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Quayle tries to soothe angry conservatives


WASHINGTON -- President Bush's election-year troubles may provide Dan Quayle with an opportunity for the much-ridiculed vice president to vindicate himself.

Advisers to Mr. Quayle say he can exploit his conservative credentials to help bring disenchanted right-wingers back into the Bush fold, and use his No. 2 position in the government to defend the president more aggressively than it would be appropriate for Mr. Bush to do himself.

"There's already a joke going around among conservatives, that Bush shouldn't worry because Quayle will pull him through," said Representative Mickey Edwards, R.-Okla, "I think Quayle over the last six months has already helped a great deal."

Further, as the president's chief surrogate on the campaign trail, Mr. Quayle can take advantage of his return to the spotlight to erase the poor impression created by his awkward entry into the 1988 contest, his advisers say.

"He's a terrific campaigner, he does a terrific job in small groups," said Sen. Warren B. Rudman, a New Hampshire Republican who accompanied the vice president on a couple of trips around that first-in-the nation primary state. "People told me later they thought he was nothing like the way he had been painted in the press."

But some conservative leaders say anger at Mr. Bush in their movement runs so deep that Mr. Quayle risks damaging his own credibility by defending the president.

"The question in 1988 was: 'Will Bush keep Quayle?' now it's: "Will Quayle keep Bush?' " said Betsy Hart, a former White House and Bush campaign aide who heads The Third Generation, a group of young conservative activists. "I think it does [Mr. Quayle] a disservice" to be vouching for the president's conservative philosophy.

"People will remember that in 1996," when Mr. Quayle is considered a likely presidential candidate, she added.

Patrick J. Buchanan, the conservative commentator who drew 37 percent of the Republican vote away from Mr. Bush in New Hampshire, is already belittling the vice president.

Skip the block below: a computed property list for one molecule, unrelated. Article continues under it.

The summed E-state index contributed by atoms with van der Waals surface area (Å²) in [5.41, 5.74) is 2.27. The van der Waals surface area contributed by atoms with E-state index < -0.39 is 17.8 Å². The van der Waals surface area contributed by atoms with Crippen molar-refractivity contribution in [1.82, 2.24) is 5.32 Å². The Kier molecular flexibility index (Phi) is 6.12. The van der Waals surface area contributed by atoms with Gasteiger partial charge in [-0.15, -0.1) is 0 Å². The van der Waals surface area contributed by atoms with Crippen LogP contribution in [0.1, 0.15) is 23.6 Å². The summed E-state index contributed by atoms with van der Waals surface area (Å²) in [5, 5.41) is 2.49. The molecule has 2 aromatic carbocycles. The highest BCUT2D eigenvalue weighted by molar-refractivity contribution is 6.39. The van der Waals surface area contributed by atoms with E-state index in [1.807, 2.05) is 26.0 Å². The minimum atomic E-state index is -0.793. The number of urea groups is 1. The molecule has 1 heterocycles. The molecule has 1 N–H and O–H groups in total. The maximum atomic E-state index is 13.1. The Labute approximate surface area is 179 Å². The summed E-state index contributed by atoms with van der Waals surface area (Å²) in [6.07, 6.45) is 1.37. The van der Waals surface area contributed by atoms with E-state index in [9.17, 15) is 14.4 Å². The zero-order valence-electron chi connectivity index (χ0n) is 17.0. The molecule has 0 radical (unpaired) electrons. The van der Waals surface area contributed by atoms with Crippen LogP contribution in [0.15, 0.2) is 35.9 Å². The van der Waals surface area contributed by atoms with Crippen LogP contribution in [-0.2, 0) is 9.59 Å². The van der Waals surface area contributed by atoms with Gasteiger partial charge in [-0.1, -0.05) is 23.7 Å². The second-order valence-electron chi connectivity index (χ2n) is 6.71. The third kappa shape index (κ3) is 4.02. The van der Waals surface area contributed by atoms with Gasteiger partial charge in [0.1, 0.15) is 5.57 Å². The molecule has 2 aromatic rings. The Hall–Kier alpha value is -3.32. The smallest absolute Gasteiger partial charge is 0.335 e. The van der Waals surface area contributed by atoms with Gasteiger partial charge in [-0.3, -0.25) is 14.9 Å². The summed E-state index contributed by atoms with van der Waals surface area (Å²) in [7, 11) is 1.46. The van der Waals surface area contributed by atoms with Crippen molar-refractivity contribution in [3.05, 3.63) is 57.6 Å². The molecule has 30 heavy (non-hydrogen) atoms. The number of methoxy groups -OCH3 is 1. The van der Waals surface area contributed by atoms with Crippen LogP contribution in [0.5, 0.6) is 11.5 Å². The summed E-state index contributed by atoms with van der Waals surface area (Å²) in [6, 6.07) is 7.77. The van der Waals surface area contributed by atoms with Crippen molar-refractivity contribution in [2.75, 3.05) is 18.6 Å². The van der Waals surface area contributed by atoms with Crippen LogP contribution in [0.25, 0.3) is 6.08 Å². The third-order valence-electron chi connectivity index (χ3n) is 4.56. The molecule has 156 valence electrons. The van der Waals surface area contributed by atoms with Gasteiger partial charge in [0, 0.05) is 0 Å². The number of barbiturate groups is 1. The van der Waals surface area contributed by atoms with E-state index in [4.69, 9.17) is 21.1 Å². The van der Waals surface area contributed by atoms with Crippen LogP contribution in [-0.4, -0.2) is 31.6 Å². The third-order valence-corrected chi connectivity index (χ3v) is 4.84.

Campaigning the other day in Ellijay, Ga., a conservative mountain town, Mr. Buchanan drew loud applause and laughter when he referred to Mr. Quayle's forays into New Hampshire.

"Little Danny Quayle came up," he said. "We're after the pit bull, and they shouldn't send the pit puppy, because he'll get all chewed up."

Other political analysts contend that the sour condition of the U.S. economy is such an overriding issue with most of the electorate that the Quayle factor might not make much difference either way.

Even not being a factor would be an improvement for Mr. Quayle over 1988, though, his advisers say.

Ever since Mr. Bush surprised everyone by plucking Mr. Quayle from the Senate back benches, he has been dogged by questions about his qualifications for high office -- particularly the level of his intelligence.

But the vice president has made friends and allies within the White House who contend he is a talented politician who has worked hard to overcome shortcomings in his knowledge of government and policy.

As chief surrogate for Mr. Bush, Mr. Quayle and his team have mostly fashioned the message to defend the president against conservative attacks.

Mr. Quayle's most direct appeal so far came at conservative dinner in Washington last weekend when he described a fantasy, far-left administration headed by a Democratic president that he warned could be the result of Republicans failing to unite behind Mr. Bush.

"There is a lot to be said for that point of view," said Paul Weyrich, head of the Committee for a Free Congress, a conservative political action committee.

But he warned that Mr. Quayle must avoid direct, personal attacks on Mr. Buchanan if he wants to keep the bridge to conservatives open in 1996.

It may be too late.

Yesterday in Georgia, where the Bush campaign hopes to finish off the Buchanan candidacy next week, Mr. Quayle said the challenger was "masquerading as a true conservative."

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